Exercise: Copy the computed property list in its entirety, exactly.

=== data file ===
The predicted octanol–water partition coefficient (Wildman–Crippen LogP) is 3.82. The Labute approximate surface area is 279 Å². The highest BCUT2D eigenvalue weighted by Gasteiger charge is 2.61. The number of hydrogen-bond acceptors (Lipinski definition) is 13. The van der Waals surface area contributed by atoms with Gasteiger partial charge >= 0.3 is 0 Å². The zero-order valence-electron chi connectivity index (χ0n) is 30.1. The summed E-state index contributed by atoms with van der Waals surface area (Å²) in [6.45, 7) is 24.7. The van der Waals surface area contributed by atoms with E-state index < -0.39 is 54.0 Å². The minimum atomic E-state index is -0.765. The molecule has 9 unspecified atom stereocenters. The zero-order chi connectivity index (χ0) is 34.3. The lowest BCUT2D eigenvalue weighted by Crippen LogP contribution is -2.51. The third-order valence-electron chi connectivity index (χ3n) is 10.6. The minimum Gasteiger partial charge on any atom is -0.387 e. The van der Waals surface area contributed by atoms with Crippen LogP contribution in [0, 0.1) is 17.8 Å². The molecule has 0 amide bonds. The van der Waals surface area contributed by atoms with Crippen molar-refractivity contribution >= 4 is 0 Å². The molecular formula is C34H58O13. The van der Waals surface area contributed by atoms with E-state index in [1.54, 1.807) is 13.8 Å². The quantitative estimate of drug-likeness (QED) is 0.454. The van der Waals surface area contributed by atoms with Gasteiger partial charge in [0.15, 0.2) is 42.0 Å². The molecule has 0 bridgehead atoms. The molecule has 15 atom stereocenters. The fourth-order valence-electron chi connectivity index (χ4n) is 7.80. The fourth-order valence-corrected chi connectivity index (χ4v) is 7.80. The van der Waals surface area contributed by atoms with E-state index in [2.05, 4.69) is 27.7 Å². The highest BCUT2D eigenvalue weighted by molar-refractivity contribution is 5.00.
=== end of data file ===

The predicted octanol–water partition coefficient (Wildman–Crippen LogP) is 3.82. The Labute approximate surface area is 279 Å². The highest BCUT2D eigenvalue weighted by Gasteiger charge is 2.61. The number of hydrogen-bond acceptors (Lipinski definition) is 13. The van der Waals surface area contributed by atoms with Gasteiger partial charge >= 0.3 is 0 Å². The zero-order valence-electron chi connectivity index (χ0n) is 30.1. The summed E-state index contributed by atoms with van der Waals surface area (Å²) in [6.45, 7) is 24.7. The van der Waals surface area contributed by atoms with E-state index < -0.39 is 54.0 Å². The minimum atomic E-state index is -0.765. The molecule has 9 unspecified atom stereocenters. The zero-order chi connectivity index (χ0) is 34.3. The lowest BCUT2D eigenvalue weighted by Crippen LogP contribution is -2.51. The third-order valence-electron chi connectivity index (χ3n) is 10.6. The minimum Gasteiger partial charge on any atom is -0.387 e. The van der Waals surface area contributed by atoms with Crippen LogP contribution in [0, 0.1) is 17.8 Å². The molecule has 0 amide bonds. The van der Waals surface area contributed by atoms with Crippen molar-refractivity contribution >= 4 is 0 Å². The molecular formula is C34H58O13. The van der Waals surface area contributed by atoms with E-state index in [1.54, 1.807) is 13.8 Å². The quantitative estimate of drug-likeness (QED) is 0.454. The van der Waals surface area contributed by atoms with Gasteiger partial charge in [0.15, 0.2) is 42.0 Å². The molecule has 0 bridgehead atoms. The molecule has 15 atom stereocenters. The fourth-order valence-electron chi connectivity index (χ4n) is 7.80. The fourth-order valence-corrected chi connectivity index (χ4v) is 7.80. The van der Waals surface area contributed by atoms with E-state index in [2.05, 4.69) is 27.7 Å². The highest BCUT2D eigenvalue weighted by molar-refractivity contribution is 5.00.